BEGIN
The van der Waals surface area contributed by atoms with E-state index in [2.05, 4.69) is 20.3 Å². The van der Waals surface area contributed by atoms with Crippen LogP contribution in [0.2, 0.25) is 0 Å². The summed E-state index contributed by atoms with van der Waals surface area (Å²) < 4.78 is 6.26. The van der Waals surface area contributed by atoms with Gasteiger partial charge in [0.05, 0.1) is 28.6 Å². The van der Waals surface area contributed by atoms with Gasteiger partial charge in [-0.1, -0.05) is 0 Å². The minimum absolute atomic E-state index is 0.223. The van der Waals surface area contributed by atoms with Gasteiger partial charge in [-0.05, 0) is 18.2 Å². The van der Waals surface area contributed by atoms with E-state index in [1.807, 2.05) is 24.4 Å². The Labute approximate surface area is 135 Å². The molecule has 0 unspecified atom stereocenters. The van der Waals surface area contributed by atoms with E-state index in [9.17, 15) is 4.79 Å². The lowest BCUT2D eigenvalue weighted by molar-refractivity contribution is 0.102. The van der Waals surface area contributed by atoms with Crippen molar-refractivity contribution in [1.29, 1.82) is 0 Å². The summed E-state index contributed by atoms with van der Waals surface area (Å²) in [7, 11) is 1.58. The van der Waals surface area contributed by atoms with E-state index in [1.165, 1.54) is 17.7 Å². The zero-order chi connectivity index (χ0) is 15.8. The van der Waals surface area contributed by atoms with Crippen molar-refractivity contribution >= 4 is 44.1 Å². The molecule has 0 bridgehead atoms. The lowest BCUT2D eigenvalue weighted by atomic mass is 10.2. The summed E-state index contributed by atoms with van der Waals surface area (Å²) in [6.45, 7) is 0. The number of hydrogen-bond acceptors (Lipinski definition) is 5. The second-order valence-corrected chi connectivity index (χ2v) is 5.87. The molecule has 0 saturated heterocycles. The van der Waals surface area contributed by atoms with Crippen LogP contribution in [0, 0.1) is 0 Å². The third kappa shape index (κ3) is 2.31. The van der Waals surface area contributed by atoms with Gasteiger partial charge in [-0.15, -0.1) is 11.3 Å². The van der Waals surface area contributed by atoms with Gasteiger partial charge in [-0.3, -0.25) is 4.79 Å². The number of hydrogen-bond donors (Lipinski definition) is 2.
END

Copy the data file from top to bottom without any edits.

The van der Waals surface area contributed by atoms with E-state index in [2.05, 4.69) is 20.3 Å². The van der Waals surface area contributed by atoms with Crippen LogP contribution in [0.2, 0.25) is 0 Å². The summed E-state index contributed by atoms with van der Waals surface area (Å²) < 4.78 is 6.26. The van der Waals surface area contributed by atoms with Gasteiger partial charge in [0.05, 0.1) is 28.6 Å². The van der Waals surface area contributed by atoms with Gasteiger partial charge in [-0.1, -0.05) is 0 Å². The minimum absolute atomic E-state index is 0.223. The van der Waals surface area contributed by atoms with Gasteiger partial charge in [-0.05, 0) is 18.2 Å². The van der Waals surface area contributed by atoms with E-state index in [1.807, 2.05) is 24.4 Å². The Labute approximate surface area is 135 Å². The molecule has 0 unspecified atom stereocenters. The van der Waals surface area contributed by atoms with E-state index in [9.17, 15) is 4.79 Å². The lowest BCUT2D eigenvalue weighted by molar-refractivity contribution is 0.102. The van der Waals surface area contributed by atoms with Crippen molar-refractivity contribution in [1.29, 1.82) is 0 Å². The summed E-state index contributed by atoms with van der Waals surface area (Å²) in [7, 11) is 1.58. The van der Waals surface area contributed by atoms with E-state index in [1.165, 1.54) is 17.7 Å². The zero-order chi connectivity index (χ0) is 15.8. The van der Waals surface area contributed by atoms with Crippen molar-refractivity contribution >= 4 is 44.1 Å². The molecule has 0 bridgehead atoms. The lowest BCUT2D eigenvalue weighted by atomic mass is 10.2. The summed E-state index contributed by atoms with van der Waals surface area (Å²) in [6.45, 7) is 0. The number of hydrogen-bond acceptors (Lipinski definition) is 5. The second-order valence-corrected chi connectivity index (χ2v) is 5.87. The molecule has 0 saturated heterocycles. The van der Waals surface area contributed by atoms with Crippen LogP contribution in [0, 0.1) is 0 Å². The third kappa shape index (κ3) is 2.31. The van der Waals surface area contributed by atoms with Gasteiger partial charge in [-0.15, -0.1) is 11.3 Å². The van der Waals surface area contributed by atoms with Gasteiger partial charge in [-0.3, -0.25) is 4.79 Å². The number of hydrogen-bond donors (Lipinski definition) is 2.